– The driver was sweating as his white Kia pickup truck sped along a rain-slicked Baghdad highway toward a neighborhood bustling with open-air markets.

With every jolt and turn, his pulse quickened. Hidden in the truck's chassis was 1,100 pounds of military-grade explosives that the Islamic State of Iraq and Syria planned to use in an attack on New Year's Eve shoppers in the Iraqi capital.

A reckless driver on Iraq's chaotic roads might clip him, setting off the bomb. Or a clash could escalate at one of Baghdad's frequent checkpoints.

But there was another reason he was afraid. The driver, Capt. Harith al-Sudani, was a spy.

For the past 16 months, he had worked as a mole, posing as a jihadi in ISIS while passing information to a secret branch of Iraq's national intelligence agency. His record was stunning: He had foiled 30 planned vehicle-bomb attacks and 18 suicide bombers, said Abu Ali al-Basri, the agency's director. Sudani also gave the agency a direct line to some of ISIS'senior commanders in Mosul, Iraq.

A 36-year-old former computer tech, he was now, officials said, perhaps Iraq's greatest spy, one of a few in the world to have infiltrated the upper reaches of ISIS. But as he cruised toward his assigned target, he had a nagging suspicion that his cover had been blown.

Every day he remained embedded with ISIS was another day he risked his life. Today he had been caught in a small lie. If the half-ton of C-4 plastic explosive riding alongside him didn't kill him, ISIS might. Before he left on this, his penultimate mission, he sent his father a text.

"Pray for me," he said.

Little known outside of the highest levels of Iraqi and allied intelligence agencies, the Falcons have placed a handful of spies inside ISIS. The intelligence helped oust the extremists from their last urban strongholds last year and it now aids the hunt for ISIS leaders, like Abu Bakr al-Baghdadi.

Iraqi officials say the Falcons have foiled hundreds of attacks, making Baghdad the safest it has been in 15 years.

Basri credits the group's undercover work. "A drone can tell you who has entered a building but it can't tell you what is being said in the room," he said. "We can, because our people are inside those rooms."

Motivated by photos of children killed in ISIS attacks, Sudani became an undercover agent known as Abu Suhaib. His mission: Infiltrate an ISIS lair in Tarmiyah, a town near the intersection of two highways that was a hub for suicide bombers heading to the capital.

"He was the first of us to volunteer for such a mission," his brother Munaf said.

In weekly calls, a senior ISIS official in Mosul would order Sudani to meet suicide bombers arriving in Tarmiyah or to pick up a vehicle bomb.

Each time, he would alert the Falcons. Their task would be to intercept him and his deadly packages before they reached Baghdad.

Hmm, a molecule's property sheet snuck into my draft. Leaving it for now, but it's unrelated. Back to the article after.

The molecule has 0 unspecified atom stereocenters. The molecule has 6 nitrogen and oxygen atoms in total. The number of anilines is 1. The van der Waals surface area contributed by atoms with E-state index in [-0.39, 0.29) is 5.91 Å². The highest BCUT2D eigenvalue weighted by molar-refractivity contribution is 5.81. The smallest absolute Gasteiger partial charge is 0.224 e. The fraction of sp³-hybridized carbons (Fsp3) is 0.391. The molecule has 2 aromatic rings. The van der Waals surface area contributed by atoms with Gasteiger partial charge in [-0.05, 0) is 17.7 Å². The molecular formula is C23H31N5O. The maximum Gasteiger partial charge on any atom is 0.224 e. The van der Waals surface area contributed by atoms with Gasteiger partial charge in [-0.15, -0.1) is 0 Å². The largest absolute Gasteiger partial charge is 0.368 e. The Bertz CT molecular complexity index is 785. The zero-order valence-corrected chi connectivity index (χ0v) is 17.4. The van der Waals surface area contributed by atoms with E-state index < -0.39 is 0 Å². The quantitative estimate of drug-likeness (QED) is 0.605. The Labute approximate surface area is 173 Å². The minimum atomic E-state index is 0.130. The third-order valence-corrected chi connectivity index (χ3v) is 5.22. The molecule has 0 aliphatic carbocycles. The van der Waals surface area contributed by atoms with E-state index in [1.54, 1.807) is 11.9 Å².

A chase car would follow Sudani, using jamming equipment to block the signal to the bomb's detonator. His comrades would direct him to a place where they could disable the bomb. If he was transporting a bomber, they would lure him out of the car to be arrested or killed. Then the Falcons would stage explosions and issue fake news releases to keep Sudani's cover intact.

On Dec. 31, the Mosul commander told Sudani he had been chosen to take part in a series of bombings around the world.

Sudani picked up the white Kia. The plan began to unravel as soon as he veered off the main highway toward the Falcons' safe house. His phone rang. It was Mosul, asking his location.

Sudani assured the caller that he was en route to the target. The handler said he was lying. Sudani struggled to invent an excuse, saying he must have made a wrong turn. Spooked, he called his Falcons teammates and his brother Munaf, who was part of the chase team, directed Sudani to a new meeting point.

Eight agents dismantled the bomb, and in minutes, Sudani was parking the pickup at its intended location.

What Sudani didn't know was that ISIS had planted two bugs in the truck, allowing the extremists to hear his entire conversation with the Falcons.

In early January 2017, ISIS sent Sudani on another mission, to a farmhouse outside Tarmiyah. But by nightfall, the Falcons knew something was wrong. Because Tarmiyah was an ISIS stronghold, it took three days for Iraqi forces to mount a rescue operation. By then, there was no sign of Sudani.

For six months, the Falcons gathered evidence. In August, ISIS released a video showing militants executing blindfolded prisoners. The Falcons were certain that Sudani was one of them. "I don't need to see his face to know my brother," Munaf said.

In death, Sudani achieved a level of fame unusual in the shadow world of spies. Iraq issued a statement about his sacrifice for the nation.

But because his family do not have a body, they have been unable to obtain a death certificate, required to receive benefits due to fallen servicemen.

"I have a wound on my heart," said his father, Abid al-Sudani. "He lived and died for his country."